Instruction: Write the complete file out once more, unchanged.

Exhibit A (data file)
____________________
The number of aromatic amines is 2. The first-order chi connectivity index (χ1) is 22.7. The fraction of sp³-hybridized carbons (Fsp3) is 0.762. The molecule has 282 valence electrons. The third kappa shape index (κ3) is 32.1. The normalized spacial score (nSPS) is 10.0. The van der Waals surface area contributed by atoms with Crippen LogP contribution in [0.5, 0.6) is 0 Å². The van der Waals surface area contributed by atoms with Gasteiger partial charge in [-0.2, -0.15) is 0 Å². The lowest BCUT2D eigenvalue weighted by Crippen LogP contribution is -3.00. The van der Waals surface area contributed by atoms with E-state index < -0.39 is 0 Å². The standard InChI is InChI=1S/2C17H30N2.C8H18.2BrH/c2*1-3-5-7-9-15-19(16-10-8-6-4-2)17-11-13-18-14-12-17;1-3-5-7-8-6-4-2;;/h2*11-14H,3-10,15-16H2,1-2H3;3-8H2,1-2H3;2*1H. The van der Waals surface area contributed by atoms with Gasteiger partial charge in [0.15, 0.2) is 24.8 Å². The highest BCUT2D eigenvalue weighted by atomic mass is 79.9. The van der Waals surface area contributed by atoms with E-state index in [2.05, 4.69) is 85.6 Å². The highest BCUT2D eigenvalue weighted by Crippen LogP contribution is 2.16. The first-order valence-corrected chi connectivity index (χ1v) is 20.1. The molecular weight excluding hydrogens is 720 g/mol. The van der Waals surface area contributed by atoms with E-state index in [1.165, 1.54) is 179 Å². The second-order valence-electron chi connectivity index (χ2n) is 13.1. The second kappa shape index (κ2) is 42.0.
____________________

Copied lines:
The number of aromatic amines is 2. The first-order chi connectivity index (χ1) is 22.7. The fraction of sp³-hybridized carbons (Fsp3) is 0.762. The molecule has 282 valence electrons. The third kappa shape index (κ3) is 32.1. The normalized spacial score (nSPS) is 10.0. The van der Waals surface area contributed by atoms with Crippen LogP contribution in [0.5, 0.6) is 0 Å². The van der Waals surface area contributed by atoms with Gasteiger partial charge in [-0.2, -0.15) is 0 Å². The lowest BCUT2D eigenvalue weighted by Crippen LogP contribution is -3.00. The van der Waals surface area contributed by atoms with E-state index < -0.39 is 0 Å². The standard InChI is InChI=1S/2C17H30N2.C8H18.2BrH/c2*1-3-5-7-9-15-19(16-10-8-6-4-2)17-11-13-18-14-12-17;1-3-5-7-8-6-4-2;;/h2*11-14H,3-10,15-16H2,1-2H3;3-8H2,1-2H3;2*1H. The van der Waals surface area contributed by atoms with Gasteiger partial charge in [0.15, 0.2) is 24.8 Å². The highest BCUT2D eigenvalue weighted by atomic mass is 79.9. The van der Waals surface area contributed by atoms with E-state index in [2.05, 4.69) is 85.6 Å². The highest BCUT2D eigenvalue weighted by Crippen LogP contribution is 2.16. The first-order valence-corrected chi connectivity index (χ1v) is 20.1. The molecular weight excluding hydrogens is 720 g/mol. The van der Waals surface area contributed by atoms with E-state index in [1.165, 1.54) is 179 Å². The second-order valence-electron chi connectivity index (χ2n) is 13.1. The second kappa shape index (κ2) is 42.0.